A few tools of the tailor's trade.
A few related style points to make today. First, dressing better and overhauling your personal style takes a little bit of time. There is a small learning curve to consider. In addition, few of us average guys have enough extra cash on hand to do this in one fell swoop. So, developing a nicer appearance, and the wardrobe that will eventually go with it, takes time. But getting there is half the fun.
Ok, let's get down to business. Think of kicking up your style as a process, and here's the first part of it. Go to your bedroom and examine what's hanging in your closet, folded in your dresser drawers, or at the bottom of your laundry bag. Take a good hard look at each piece. Identify and filter out the over-sized stuff (or the things that are slightly too small), the ragged, worn items, or anything with huge logos, brand names, or cartoon characters. You might not be able to do this all at once, so think long-term, and plan to donate or otherwise dispose of the worst offenders first. In short, unless you plan to sleep in that massive Tasmanian Devil t-shirt that comes almost to you knees, out it goes!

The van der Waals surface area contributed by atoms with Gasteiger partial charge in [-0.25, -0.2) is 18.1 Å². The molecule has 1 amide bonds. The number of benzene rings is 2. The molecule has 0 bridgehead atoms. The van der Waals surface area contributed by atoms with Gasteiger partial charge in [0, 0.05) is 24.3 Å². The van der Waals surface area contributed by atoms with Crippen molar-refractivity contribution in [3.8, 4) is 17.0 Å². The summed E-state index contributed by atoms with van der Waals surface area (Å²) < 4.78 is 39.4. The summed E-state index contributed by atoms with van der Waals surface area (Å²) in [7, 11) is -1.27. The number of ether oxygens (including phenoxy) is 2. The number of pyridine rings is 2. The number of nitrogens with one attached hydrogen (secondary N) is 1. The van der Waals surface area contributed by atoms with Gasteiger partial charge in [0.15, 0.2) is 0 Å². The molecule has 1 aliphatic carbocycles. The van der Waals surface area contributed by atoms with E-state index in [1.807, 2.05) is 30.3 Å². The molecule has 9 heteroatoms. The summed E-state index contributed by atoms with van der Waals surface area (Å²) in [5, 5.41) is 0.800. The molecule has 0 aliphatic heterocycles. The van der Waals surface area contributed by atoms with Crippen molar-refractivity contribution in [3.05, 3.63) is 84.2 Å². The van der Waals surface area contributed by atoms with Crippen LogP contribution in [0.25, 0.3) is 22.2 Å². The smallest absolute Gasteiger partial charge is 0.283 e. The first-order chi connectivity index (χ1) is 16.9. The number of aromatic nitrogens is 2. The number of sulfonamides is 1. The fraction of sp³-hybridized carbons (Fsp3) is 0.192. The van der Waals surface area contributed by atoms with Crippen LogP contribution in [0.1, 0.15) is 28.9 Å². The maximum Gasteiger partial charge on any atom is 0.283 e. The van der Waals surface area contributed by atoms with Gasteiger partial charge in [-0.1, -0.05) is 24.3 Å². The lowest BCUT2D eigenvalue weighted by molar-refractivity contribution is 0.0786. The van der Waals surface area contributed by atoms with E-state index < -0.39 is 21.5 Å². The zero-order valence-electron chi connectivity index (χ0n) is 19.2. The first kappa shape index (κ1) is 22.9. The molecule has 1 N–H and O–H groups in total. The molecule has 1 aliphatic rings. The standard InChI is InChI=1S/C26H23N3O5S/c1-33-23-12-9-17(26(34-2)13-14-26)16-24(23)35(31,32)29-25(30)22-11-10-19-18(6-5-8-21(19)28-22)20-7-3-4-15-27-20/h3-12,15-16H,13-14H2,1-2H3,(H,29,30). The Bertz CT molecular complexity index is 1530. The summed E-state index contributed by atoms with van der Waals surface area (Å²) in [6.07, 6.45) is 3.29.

Chandler explaining to Joey what makes his tailor a bad man during season two of Friends. Don't worry! A visit to the tailor isn't this weird in real life.
Then, find and visit a local tailor, to get your measurements taken. Don’t feel intimidated by this. Lots of men and women use seamstresses and tailors for repairs and alterations to their clothing. An initial visit to get your measurements doesn’t take long or cost much, and it makes the rest of the style process easy because you'll then be able to find and purchase clothes that come much closer to actually fitting you.
A few simple measurements are all you'll need to begin kicking up your style a notch or two, and it's best to have an experience tailor take these for you, so that you are armed with accurate information about your physical dimensions.
At the very least, make sure the tailor notes your correct neck, chest, and waist sizes, your sleeve and inseam lengths (these may differ slightly between your right and left sides). A really good tailor may also suggest a few other measurements that will assist you in your purchasing decisions and subsequent alterations. In any case, ask the tailor to write down your physical dimensions on an extra piece of paper for you to take home. Put that information somewhere safe where you can consult it (or better yet, take it with you) later when it actually comes time to buy stuff.
Alright. You've got some measurements, so what do you do with 'em? Well, next time, we'll start considering the clothes themselves that will help you kick up your style a notch or two and where you might find them. See you then!